Directing The Dead

On the Sunday evening, when the world was watching as the 85th annual Oscars, there was a great deal of pomp and circumstance about the performers and their attire. But what about the talent behind the scenes? One of the most prestigious awards will go to the Best Director. How many of us understand just what it is a director does? Directing a production requires extensive work and responsibility: creating a vision for the script and the production, gaining respect from your actors, overseeing design of a set, and finding costumes.

Turning a vision into a reality can be a daunting task for even the most experienced directors, so how would a student fare? For over 25 years, Dana has given students the opportunity to move beyond their roles as actors to take on the director’s seat. One of the three plays performed at Dana is student directed, with almost no help or influence from Mr. Groppe, the School’s drama teacher. On February 24th, Dana Hall students performed Tom Stoppard’s, Rosencrantz and Guildenstern Are Dead, directed by Sophie Hall ’13.

Being a director “wasn’t as hard as I thought it would be,” says this year’s director, Sophie Hall. “You have to be at every rehearsal and make the rehearsal what it is…you gain a new sympathy for directors.” Watching Hall and the actors during a final rehearsal truly showed what Hall meant. Hall showed great finesse and maturity when calling out directions to her actors. When someone forgot or missed a line there was no fuss, Hall simply read the first couple of words and reminded the actors of what they had previously memorized. Although this job is exhausting and time consuming, it is easy to see that everyone contributing wants to perform to their highest standards. “Sophie, as a director, is a good combination of authoritative and professional while still being able to joke around with us,” says Maddie Schneider ’13, who will be playing the role of Ophelia. With minimal sets and props, Hall has directed her actors to utilize the stage in a way that allows the audience to feel that a lot more is happening, even if it’s only Rosencrantz and Guildenstern on stage.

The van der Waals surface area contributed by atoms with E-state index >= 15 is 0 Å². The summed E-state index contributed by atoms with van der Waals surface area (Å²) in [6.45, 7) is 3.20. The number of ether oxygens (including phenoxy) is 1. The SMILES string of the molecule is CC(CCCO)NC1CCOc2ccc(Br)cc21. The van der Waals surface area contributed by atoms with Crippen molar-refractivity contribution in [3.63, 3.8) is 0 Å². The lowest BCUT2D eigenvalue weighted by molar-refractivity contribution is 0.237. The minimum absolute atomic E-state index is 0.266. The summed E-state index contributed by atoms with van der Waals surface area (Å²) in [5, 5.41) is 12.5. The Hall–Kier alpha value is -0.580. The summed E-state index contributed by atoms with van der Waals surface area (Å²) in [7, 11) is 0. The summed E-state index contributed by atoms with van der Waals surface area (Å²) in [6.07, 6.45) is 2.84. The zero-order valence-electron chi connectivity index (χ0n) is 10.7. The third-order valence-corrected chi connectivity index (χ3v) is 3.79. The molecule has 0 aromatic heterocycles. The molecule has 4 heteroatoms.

This practice of allowing students to lead and teach other students isn’t a new idea. Cooperative learning, an educational strategy started in the 1950s, was designed to remove competition between students and encourage full participation from everyone. This process teaches students about “collaboration and how to respect a peer,” says Mr. Groppe. The strategy has been proven to be successful in most kinds of classrooms, especially language classes where students who are more proficient in the language can help those who are struggling. In the same way, a student directed play allows students who are more proficient in acting to direct and instruct their peers, without teachers present at the rehearsals.

Even the most experienced directors face obstacles during the process of bringing a production to life. There are many challenges in the director’s way. “Every play is a huge problem that needs to be solved and the director leads that,” says Mr. Groppe, advisor of the play. The main problems in need of solving include the dynamic between the characters, use of space, costumes, and props.